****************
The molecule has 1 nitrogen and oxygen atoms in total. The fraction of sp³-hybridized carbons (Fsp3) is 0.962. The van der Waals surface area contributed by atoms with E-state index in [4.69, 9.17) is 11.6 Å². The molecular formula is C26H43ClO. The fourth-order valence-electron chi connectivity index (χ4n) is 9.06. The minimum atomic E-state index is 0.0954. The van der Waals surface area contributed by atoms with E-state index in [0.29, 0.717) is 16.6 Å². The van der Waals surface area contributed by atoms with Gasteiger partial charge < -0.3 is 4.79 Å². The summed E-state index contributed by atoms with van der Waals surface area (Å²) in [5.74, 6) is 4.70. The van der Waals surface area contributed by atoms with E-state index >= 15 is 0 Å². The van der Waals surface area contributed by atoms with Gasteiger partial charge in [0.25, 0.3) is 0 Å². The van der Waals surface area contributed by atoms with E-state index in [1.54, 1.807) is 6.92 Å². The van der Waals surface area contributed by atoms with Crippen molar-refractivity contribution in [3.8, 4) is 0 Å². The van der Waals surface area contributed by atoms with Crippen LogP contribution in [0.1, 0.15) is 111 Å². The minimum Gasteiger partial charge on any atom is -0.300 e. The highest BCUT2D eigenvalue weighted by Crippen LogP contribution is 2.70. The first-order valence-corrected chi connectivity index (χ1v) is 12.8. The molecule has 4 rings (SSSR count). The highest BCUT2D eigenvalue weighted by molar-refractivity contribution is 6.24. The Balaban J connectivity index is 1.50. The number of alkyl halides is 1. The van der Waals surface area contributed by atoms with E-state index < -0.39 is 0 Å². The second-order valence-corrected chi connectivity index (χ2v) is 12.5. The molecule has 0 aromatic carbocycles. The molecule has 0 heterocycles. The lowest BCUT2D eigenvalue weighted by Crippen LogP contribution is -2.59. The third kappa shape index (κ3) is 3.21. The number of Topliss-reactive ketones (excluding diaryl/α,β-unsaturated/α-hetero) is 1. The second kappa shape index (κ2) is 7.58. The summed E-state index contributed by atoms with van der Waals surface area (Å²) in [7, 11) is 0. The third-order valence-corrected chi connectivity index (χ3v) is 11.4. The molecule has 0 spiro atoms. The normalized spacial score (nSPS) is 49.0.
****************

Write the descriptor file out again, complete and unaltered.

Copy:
The molecule has 1 nitrogen and oxygen atoms in total. The fraction of sp³-hybridized carbons (Fsp3) is 0.962. The van der Waals surface area contributed by atoms with E-state index in [4.69, 9.17) is 11.6 Å². The molecular formula is C26H43ClO. The fourth-order valence-electron chi connectivity index (χ4n) is 9.06. The minimum atomic E-state index is 0.0954. The van der Waals surface area contributed by atoms with E-state index in [0.29, 0.717) is 16.6 Å². The van der Waals surface area contributed by atoms with Gasteiger partial charge < -0.3 is 4.79 Å². The summed E-state index contributed by atoms with van der Waals surface area (Å²) in [5.74, 6) is 4.70. The van der Waals surface area contributed by atoms with E-state index >= 15 is 0 Å². The van der Waals surface area contributed by atoms with Gasteiger partial charge in [0.25, 0.3) is 0 Å². The van der Waals surface area contributed by atoms with E-state index in [1.54, 1.807) is 6.92 Å². The van der Waals surface area contributed by atoms with Crippen molar-refractivity contribution in [3.8, 4) is 0 Å². The van der Waals surface area contributed by atoms with Crippen LogP contribution in [0.1, 0.15) is 111 Å². The minimum Gasteiger partial charge on any atom is -0.300 e. The highest BCUT2D eigenvalue weighted by Crippen LogP contribution is 2.70. The first-order valence-corrected chi connectivity index (χ1v) is 12.8. The molecule has 4 rings (SSSR count). The highest BCUT2D eigenvalue weighted by molar-refractivity contribution is 6.24. The Balaban J connectivity index is 1.50. The number of alkyl halides is 1. The van der Waals surface area contributed by atoms with E-state index < -0.39 is 0 Å². The second-order valence-corrected chi connectivity index (χ2v) is 12.5. The molecule has 0 aromatic carbocycles. The molecule has 0 heterocycles. The lowest BCUT2D eigenvalue weighted by Crippen LogP contribution is -2.59. The third kappa shape index (κ3) is 3.21. The number of Topliss-reactive ketones (excluding diaryl/α,β-unsaturated/α-hetero) is 1. The second kappa shape index (κ2) is 7.58. The summed E-state index contributed by atoms with van der Waals surface area (Å²) in [7, 11) is 0. The third-order valence-corrected chi connectivity index (χ3v) is 11.4. The molecule has 0 spiro atoms. The normalized spacial score (nSPS) is 49.0.